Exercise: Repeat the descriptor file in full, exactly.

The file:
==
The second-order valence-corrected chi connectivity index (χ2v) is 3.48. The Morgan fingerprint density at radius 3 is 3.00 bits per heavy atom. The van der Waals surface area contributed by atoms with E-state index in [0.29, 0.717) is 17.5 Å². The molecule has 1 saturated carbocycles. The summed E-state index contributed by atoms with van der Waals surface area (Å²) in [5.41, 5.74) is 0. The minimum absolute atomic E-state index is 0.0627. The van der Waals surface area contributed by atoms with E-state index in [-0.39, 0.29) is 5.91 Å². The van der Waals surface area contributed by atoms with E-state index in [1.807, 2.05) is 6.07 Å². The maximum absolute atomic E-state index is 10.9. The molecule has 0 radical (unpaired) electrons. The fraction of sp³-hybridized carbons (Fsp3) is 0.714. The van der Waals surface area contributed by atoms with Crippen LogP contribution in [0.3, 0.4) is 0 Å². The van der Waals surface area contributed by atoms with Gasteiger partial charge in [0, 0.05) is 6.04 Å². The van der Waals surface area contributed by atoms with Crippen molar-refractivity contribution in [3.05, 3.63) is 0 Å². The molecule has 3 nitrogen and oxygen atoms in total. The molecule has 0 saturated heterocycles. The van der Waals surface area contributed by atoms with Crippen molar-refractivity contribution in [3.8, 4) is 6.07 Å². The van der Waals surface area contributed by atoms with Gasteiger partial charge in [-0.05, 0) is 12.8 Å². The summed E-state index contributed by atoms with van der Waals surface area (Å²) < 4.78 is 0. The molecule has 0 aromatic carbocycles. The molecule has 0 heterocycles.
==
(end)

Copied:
The second-order valence-corrected chi connectivity index (χ2v) is 3.48. The Morgan fingerprint density at radius 3 is 3.00 bits per heavy atom. The van der Waals surface area contributed by atoms with E-state index in [0.29, 0.717) is 17.5 Å². The molecule has 1 saturated carbocycles. The summed E-state index contributed by atoms with van der Waals surface area (Å²) in [5.41, 5.74) is 0. The minimum absolute atomic E-state index is 0.0627. The van der Waals surface area contributed by atoms with E-state index in [-0.39, 0.29) is 5.91 Å². The van der Waals surface area contributed by atoms with E-state index in [1.807, 2.05) is 6.07 Å². The maximum absolute atomic E-state index is 10.9. The molecule has 0 radical (unpaired) electrons. The fraction of sp³-hybridized carbons (Fsp3) is 0.714. The van der Waals surface area contributed by atoms with Crippen LogP contribution in [0.3, 0.4) is 0 Å². The van der Waals surface area contributed by atoms with Gasteiger partial charge in [0, 0.05) is 6.04 Å². The van der Waals surface area contributed by atoms with Crippen molar-refractivity contribution in [3.05, 3.63) is 0 Å². The molecule has 3 nitrogen and oxygen atoms in total. The molecule has 0 saturated heterocycles. The van der Waals surface area contributed by atoms with Crippen molar-refractivity contribution in [3.8, 4) is 6.07 Å². The van der Waals surface area contributed by atoms with Gasteiger partial charge in [-0.05, 0) is 12.8 Å². The summed E-state index contributed by atoms with van der Waals surface area (Å²) < 4.78 is 0. The molecule has 0 aromatic carbocycles. The molecule has 0 heterocycles.